India has appointed a senior diplomat, who can speak Chinese fluently and with rich experience in diplomatic negotiations, to be its new ambassador to China, and this might be a positive sign for China-India relations, experts said, but stressed that "know China well" doesn't necessarily mean "be friendly to China" because Indian diplomats' behavior is driven by India's internal politics.
If the Indian government refuses to be pragmatic to fix damaged ties, to stop hyping a hostile sentiment toward China within its country, then the recovery of China-India ties is impossible regardless of who is appointed as ambassador, Chinese analysts warned.
According to the press release of the Ministry of External Affairs of India on Monday, Shri Pradeep Kumar Rawat, presently Ambassador of India to the Netherlands, has been appointed as the next Ambassador of India to the People's Republic of China.
Indian media reported that Rawat is an experienced and professional diplomat who can "speak fluent Mandarin [Putonghua]" and with deep ties with China. He had served as an Indian diplomat in Hong Kong and Beijing between 1992 and 1997. He returned to Delhi in 1997 and served in the East Asia Division for over 3 years. He then served as first secretary in the Indian mission in Mauritius.
He started his second tenure in Beijing in 2003 as a counselor and ended the tenure in 2007 as deputy chief of mission.
Rawat has a Chinese name, "Luo Guodong," and many Chinese experts on Indian studies are familiar with him.
"He has extensive knowledge on relations between China and India based on his long experiences in dealing with bilateral matters," Qian Feng, director of the research department at the National Strategy Institute at Tsinghua University, told the Global Times on Tuesday.
"Knowing China well doesn't necessarily mean being friendly to China. Some former Indian ambassadors to China also showed positive signs before coming to China, but eventually played very limited roles in saving China-India ties from getting worse," said Lin Minwang, a professor at the Institute of International Studies of Fudan University.
Hu Zhiyong, a research fellow at the Institute of International Relations of the Shanghai Academy of Social Sciences, told the Global Times that "no matter who is appointed as ambassador, if the Indian government doesn't change its hostile policy toward China, refuses to fix the damaged ties, and keeps hyping an anti-China sentiment within its country, the bilateral ties would be difficult to return to the right track."
Lin said "Rawat is a diplomat that know China well but to what extent he could be constructive remains a question. We hope he could at least be more reasonable, and this is the most that we can expect at the moment."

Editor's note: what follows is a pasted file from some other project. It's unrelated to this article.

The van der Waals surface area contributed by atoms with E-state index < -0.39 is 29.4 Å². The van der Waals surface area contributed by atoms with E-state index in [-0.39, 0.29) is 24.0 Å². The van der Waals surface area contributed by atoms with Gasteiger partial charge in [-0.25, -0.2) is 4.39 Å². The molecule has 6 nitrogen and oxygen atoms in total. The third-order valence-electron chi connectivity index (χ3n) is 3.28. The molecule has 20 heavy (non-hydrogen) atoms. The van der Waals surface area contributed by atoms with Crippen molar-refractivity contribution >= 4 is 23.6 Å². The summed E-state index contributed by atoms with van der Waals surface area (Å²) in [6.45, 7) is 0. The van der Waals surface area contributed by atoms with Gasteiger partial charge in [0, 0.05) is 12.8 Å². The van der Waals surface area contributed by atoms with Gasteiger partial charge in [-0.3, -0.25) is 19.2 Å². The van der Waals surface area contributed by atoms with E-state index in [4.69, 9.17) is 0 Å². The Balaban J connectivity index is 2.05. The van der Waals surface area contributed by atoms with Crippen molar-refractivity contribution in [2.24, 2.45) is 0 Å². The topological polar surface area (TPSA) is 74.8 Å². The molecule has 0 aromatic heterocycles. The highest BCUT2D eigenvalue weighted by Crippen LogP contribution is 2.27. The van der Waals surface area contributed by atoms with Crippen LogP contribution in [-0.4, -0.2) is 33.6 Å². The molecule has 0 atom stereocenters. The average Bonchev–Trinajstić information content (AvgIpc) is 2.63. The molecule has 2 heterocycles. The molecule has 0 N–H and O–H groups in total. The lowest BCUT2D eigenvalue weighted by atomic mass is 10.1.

Chinese State Councilor and Foreign Minister Wang Yi said on Monday that China and India have maintained dialogue through diplomatic and military channels, and effectively managed and controlled frictions in certain border regions.
On December 6, 2021, Wang held a virtual meeting with outgoing Indian Ambassador to China Vikram Misri, who is returning to his country.
Wang put forward the "three do's and three don'ts" for China-India relations. First, we need to understand each other and don't misunderstand and misjudge each other. Second, we need to take a long-term view and don't be disturbed by one moment or one thing. Third, we need to build each other up and don't wear each other out. The two sides can and should continue to stand together on major goals that involve the common interests of developing countries.
Even if China and India have faced tensions over the borders in recent years, both sides are still seeking more channels to "take a long-term view" instead of bothering with particular incidents, Qian said.
As ambassador, Rawat's duty is to determine how to serve as a "bridge" to push forward the bilateral relations, Qian said. Rawat has witnessed the time when China and India had good relations, especially during the past 20 years, and he understands the problems between China and India, and it's possible that he will play a better role than other diplomats who don't know China, according to Qian.
However, an ambassador will not be a major factor to facilitate bilateral relations, as relations between China and India are affected by many factors, including decision-makers from both sides, as well as the efforts and communications made by NGOs, Qian said.
To serve their own political interests and ambitions, some Indian diplomats who used to serve in China will also turn into anti-China hardliners when they return to China, such as Vijay Keshav Gokhale, said Chinese experts.
"Being hostile to China will win the support of the US or Japan, and also please conservative forces in India. So 'know China well' but 'be hostile to China' is a good choice for some Indian diplomats, but this will definitely harm the fundamental interests of the peoples of the two nations," Hu said.